By Elizabeth Drucker
I came to my graduate program in public health with one firm objective weighing heavily on my
mind: I wanted to pursue a career in college student mental health. I have also earned a prior
master’s degree in Higher Education but felt like I needed more training in how to make a
difference in student mental health promotion and suicide prevention. Many of my master’s level
classes allowed me to see differing perspectives of mental health in student populations and how
I might be able to contribute to this field.
ITo graduate from my MPH program at Northern Illinois University, students are required to
complete a graduate level public health internship. At the beginning, I had some ideas of what I
wanted to do, but I had no idea how to accomplish all of my objectives. I had learned all sorts of
public health strategies over the course of the two-year program. I studied the basics of public
health through my core classes such as epidemiology, health management and policy, and
environmental health. And once I entered the final year of my program, I focused on classes in
my health promotion concentration. I learned how to devise health communication strategies and
to use social media effectively to deliver a particular public health message.
IAnd then, with one semester left, it was time to search for my internship. With the COVID-19
pandemic, everything was chaotic and uncertain. While the world seemed to shut down, as we
were required to spend the majority of our time landlocked in our homes, the choices seemed
better on the internship front. In seeking my internship, I could include potential agencies all
over the country—and the world. Just knowing that I could work on something I am so
passionate about—college mental health and suicide—empowered me even more.
II contacted the OSU Suicide Prevention Program with this goal in mind. I had some ideas but
had never built an internship before. I worked this out with the Assistant Director of the OSU
SPP (Laura Lewis). Through the winter and spring, we met to discuss our hopes about what this
internship could do on both ends. We eventually agreed that I would focus on how to provide outreach, information, and advocacy for the parents and families of students who attend Ohio
IAs a student with a mental illness, I had a lot of ideas. I brainstormed about all the things I
wished my parents had known before and during my time in college and graduate school. During
most weeks of my internship, I had Zoom staff meetings with the talented summer crew
dedicated to keeping the program running. I have never had the opportunity to work as a team
before and as I clicked off of the Zoom chats each Wednesday afternoon, I left with a sense that
great things were being done here. The undergraduate students working on our team were
articulate and creative and amazing in so many ways. They listened to me present my first major
summer project: a literature review detailing the current research on how we can best reach the
parents and families of young adults with mental illness and suicidal thoughts and behaviors.
After I clicked through my powerpoint presentation, they offered many other ideas that I had
never even considered.
IBut my supervisor, Laura Lewis, was truly amazing. Together, we built this internship from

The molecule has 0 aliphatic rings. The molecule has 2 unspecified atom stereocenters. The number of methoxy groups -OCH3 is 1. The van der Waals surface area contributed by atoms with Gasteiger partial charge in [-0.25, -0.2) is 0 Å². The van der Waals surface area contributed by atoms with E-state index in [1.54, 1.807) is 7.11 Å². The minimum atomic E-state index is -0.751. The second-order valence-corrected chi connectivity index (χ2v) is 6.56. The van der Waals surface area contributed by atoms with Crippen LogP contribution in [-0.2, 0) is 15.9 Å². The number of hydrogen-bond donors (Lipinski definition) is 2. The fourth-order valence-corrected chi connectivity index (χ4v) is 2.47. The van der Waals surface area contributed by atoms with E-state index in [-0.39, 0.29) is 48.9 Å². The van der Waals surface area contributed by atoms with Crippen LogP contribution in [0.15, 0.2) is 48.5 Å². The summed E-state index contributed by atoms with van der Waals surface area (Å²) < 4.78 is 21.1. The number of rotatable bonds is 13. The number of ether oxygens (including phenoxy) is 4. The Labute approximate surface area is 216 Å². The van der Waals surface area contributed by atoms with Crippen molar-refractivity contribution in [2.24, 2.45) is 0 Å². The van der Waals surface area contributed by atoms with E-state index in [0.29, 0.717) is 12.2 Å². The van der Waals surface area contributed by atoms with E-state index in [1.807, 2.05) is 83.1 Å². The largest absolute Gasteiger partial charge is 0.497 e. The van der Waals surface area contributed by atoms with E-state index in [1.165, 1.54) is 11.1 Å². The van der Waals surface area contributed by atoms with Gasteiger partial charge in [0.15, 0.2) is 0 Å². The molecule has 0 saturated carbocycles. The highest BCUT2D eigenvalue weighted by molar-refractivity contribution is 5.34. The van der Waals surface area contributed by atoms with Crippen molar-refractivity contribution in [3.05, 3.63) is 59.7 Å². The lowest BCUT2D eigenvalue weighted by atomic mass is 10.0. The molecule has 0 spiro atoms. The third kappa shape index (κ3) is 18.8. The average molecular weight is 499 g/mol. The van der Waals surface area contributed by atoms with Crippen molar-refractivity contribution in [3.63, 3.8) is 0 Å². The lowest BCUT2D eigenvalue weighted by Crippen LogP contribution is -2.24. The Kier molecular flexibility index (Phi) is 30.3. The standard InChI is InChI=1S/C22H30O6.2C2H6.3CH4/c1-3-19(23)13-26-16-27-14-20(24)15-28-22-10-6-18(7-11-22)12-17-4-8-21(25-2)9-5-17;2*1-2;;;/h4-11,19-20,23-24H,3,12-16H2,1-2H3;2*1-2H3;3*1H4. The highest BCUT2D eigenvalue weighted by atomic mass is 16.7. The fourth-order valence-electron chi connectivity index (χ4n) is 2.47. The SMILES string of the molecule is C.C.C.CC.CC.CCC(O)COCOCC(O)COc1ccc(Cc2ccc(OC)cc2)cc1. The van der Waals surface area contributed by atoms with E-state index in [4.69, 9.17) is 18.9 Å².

nothing. She facilitated meetings with other OSU administrators and helped me see the larger
picture of how my summer projects would be able to help other student affairs professionals, and
of course, all the students attending The Ohio State University. She was always available and
ready to teach me things about suicide that even as a student with bipolar disorder, I had never
known before. She singlehandedly helped me see the strategies that are most effective to reach
parents in suicide prevention. In our one-on-one meetings, we talked about mental health and
suicide in college students. She gave me a sneak peek of what is being done in this endeavor on
the OSU campus.
II have to say that Ohio State is unique in its unyielding devotion to promoting the mental health
of all students attending this very large public school. In similar institutions, there is a tendency
to get lost in the crowd, in large lecture halls, and that transition into the campus residence halls.
During my time at Ohio State this summer, I have learned that this school is different. I met one
dedicated administrator after another. And as I mentioned earlier, the students are just as
motivated to make their world a better place for themselves and their fellow students. From
working at Ohio State, I can tell that each student is important to the administrators. They make
every effort to reach the students, wherever they are at. I am so grateful that I was able to be a
part of that this summer.
I will take a lot of lessons with me. Despite being a “virtual” internship, I found a great deal of
collegial companionship with the people I worked with, both students and staff. I know that
whatever my professional future holds, I will be able to use the skills I learned during this
internship. I now know that there is great potential for improving college student mental health. I
was stretched in so many directions over the summer and I was able to see how my previous
education may be helpful in promoting college student health and preventing suicide. I had never
really had the opportunity to focus on what is going through the heads of parents as they work
tirelessly to promote student mental health. With this new perspective, I will be able to be more
effective in my role of improving mental health.